News Release 96-053
Experiment Proves New Weather-Data Collecting Technique
October 3, 1996
This material is available primarily for archival purposes. Telephone numbers or other contact information may be out of date; please see current contact information at media contacts.
Government, university, and private-sector partners who 18 months ago launched a small radio-signal receiver into space believe it proves that the existing network of 24 Global Positioning System (GPS) satellites offers tremendous opportunity for global weather prediction and climate change research.
Greatly improved weather forecasts could be realized within months after launch of a small fleet of microsatellites carrying radio receivers similar to the prototype instrument, say researchers collaborating in the Global Positioning System/Meteorological (GPS/MET) Satellite Program.
The GPS network is an advanced satellite system developed by the military for precise navigation. It is being used increasingly for scientific and commercial purposes. Researchers who envisioned using the system to measure properties of Earth's atmosphere formed an alliance that got their program off the ground 22 months after it was funded.
"Results of the experiment show that meteorologists, for the first time, could have weather data of unprecedented accuracy, every hour of the day, for anywhere on Earth -- land or sea," says Jay Fein, program director in NSF's division of atmospheric sciences, which funded GPS/MET, "from the troposphere where conditions drive weather and climate, up through the ionosphere, a region where space weather affects radio wave communications and occasionally produces major electrical power blackouts."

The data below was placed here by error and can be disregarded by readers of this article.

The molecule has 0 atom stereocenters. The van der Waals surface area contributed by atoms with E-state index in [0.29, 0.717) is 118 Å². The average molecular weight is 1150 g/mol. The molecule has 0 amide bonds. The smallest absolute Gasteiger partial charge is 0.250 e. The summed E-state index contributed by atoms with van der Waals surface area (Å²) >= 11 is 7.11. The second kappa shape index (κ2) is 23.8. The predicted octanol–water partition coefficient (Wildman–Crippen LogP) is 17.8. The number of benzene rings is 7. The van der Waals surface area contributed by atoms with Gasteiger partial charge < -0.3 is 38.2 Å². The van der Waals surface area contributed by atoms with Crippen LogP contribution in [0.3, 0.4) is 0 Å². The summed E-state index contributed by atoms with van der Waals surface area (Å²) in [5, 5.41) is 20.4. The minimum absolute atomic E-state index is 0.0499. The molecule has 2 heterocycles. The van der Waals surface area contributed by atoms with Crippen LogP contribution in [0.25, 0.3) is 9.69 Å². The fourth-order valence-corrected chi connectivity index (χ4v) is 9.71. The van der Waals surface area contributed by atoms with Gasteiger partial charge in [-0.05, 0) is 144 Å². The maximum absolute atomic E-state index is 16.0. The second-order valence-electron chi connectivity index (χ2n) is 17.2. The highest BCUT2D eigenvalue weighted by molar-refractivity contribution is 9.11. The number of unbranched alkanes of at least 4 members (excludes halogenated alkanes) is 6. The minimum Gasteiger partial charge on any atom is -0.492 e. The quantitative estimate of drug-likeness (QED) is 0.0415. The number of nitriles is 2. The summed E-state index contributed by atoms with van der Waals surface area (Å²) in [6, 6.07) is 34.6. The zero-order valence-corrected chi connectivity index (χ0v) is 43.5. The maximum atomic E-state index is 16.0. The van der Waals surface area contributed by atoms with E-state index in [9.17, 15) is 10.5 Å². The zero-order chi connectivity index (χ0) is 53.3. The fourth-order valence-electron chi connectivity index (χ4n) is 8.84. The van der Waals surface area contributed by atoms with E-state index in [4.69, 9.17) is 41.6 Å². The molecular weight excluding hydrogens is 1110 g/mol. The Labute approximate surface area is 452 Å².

GPS/MET researchers piggybacked their eight-pound, laptop-size sensor on the MicroLab-1 Satellite. MicroLab-1 was launched on a Pegasus rocket flown from California's Vandenberg Air Force Base on April 3, 1995.
The receiver flies in a 450-mile Low Earth Orbit, picking up radio signals emitted by the GPS satellites orbiting at 12,500 miles. Radio signals are slowed and bent by refraction as they pass downward through increasingly dense layers of Earth's atmosphere. By measuring the angle of refraction, program scientists theorized, it should be possible to measure changes in air density and, given that, calculate temperature, pressure, and humidity with high precision for all layers of the atmosphere, top to bottom. It would be theoretically possible for a single GPS/MET instrument to get 500 "soundings" of the Earth's atmosphere every 24 hours. Voyager scientists in the 1970s and 1980s used the same radio "occultation" techniques to measure the properties of atmospheres of the outer solar system planets.
GPS/MET scientists reported initial results from their proof-of-concept project in January in the Bulletin of the American Meteorological Society. They have steadily been accumulating data since: As of late August, the team had cataloged approximately 45,000 radio occultations, says GPS/MET program manager Michael Exner of UCAR, the University Corporation for Atmospheric Research. The program goal originally had been to accumulate one thousand such measurements.
Conventional space-based techniques measure average temperature for layers of atmosphere 5-to-10 kilometers thick. GPS/MET produces an accurate temperature every 500-to-1,000 meters. Also, GPS/MET takes data above 25-to-30 kilometers, where radiosonde weather balloons burst. A single radiosonde station takes data only once or twice a day, and only from land. Land covers only a quarter of the Earth's surface, so there is a void of data for the remaining three-quarters of Earth's atmosphere over oceans, a void that GPS/MET fills.
Cheryl L. Dybas, NSF, (703) 292-8070, email: email@example.com
Jay S. Fein, NSF, (703) 292-8527, email: firstname.lastname@example.org
The U.S. National Science Foundation propels the nation forward by advancing fundamental research in all fields of science and engineering. NSF supports research and people by providing facilities, instruments and funding to support their ingenuity and sustain the U.S. as a global leader in research and innovation. With a fiscal year 2020 budget of $8.3 billion, NSF funds reach all 50 states through grants to nearly 2,000 colleges, universities and institutions. Each year, NSF receives more than 40,000 competitive proposals and makes about 11,000 new awards. Those awards include support for cooperative research with industry, Arctic and Antarctic research and operations, and U.S. participation in international scientific efforts.